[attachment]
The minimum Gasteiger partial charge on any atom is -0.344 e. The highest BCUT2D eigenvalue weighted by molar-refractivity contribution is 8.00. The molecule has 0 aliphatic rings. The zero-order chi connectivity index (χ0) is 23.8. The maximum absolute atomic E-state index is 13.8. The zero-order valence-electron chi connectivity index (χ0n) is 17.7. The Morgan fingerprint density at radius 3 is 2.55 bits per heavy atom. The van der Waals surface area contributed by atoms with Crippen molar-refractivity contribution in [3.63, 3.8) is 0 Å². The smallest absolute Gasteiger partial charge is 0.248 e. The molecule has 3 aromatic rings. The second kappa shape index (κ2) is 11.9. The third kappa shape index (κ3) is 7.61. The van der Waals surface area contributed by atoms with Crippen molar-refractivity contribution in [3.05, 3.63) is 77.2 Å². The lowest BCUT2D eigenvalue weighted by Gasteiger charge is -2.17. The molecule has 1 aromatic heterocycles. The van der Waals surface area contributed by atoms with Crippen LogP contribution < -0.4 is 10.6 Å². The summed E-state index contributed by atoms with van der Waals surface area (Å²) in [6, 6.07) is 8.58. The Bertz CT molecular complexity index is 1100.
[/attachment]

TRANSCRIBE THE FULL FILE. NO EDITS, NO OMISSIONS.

The minimum Gasteiger partial charge on any atom is -0.344 e. The highest BCUT2D eigenvalue weighted by molar-refractivity contribution is 8.00. The molecule has 0 aliphatic rings. The zero-order chi connectivity index (χ0) is 23.8. The maximum absolute atomic E-state index is 13.8. The zero-order valence-electron chi connectivity index (χ0n) is 17.7. The Morgan fingerprint density at radius 3 is 2.55 bits per heavy atom. The van der Waals surface area contributed by atoms with Crippen molar-refractivity contribution in [3.63, 3.8) is 0 Å². The smallest absolute Gasteiger partial charge is 0.248 e. The molecule has 3 aromatic rings. The second kappa shape index (κ2) is 11.9. The third kappa shape index (κ3) is 7.61. The van der Waals surface area contributed by atoms with Crippen molar-refractivity contribution in [3.05, 3.63) is 77.2 Å². The lowest BCUT2D eigenvalue weighted by Gasteiger charge is -2.17. The molecule has 1 aromatic heterocycles. The van der Waals surface area contributed by atoms with Crippen LogP contribution < -0.4 is 10.6 Å². The summed E-state index contributed by atoms with van der Waals surface area (Å²) in [6, 6.07) is 8.58. The Bertz CT molecular complexity index is 1100.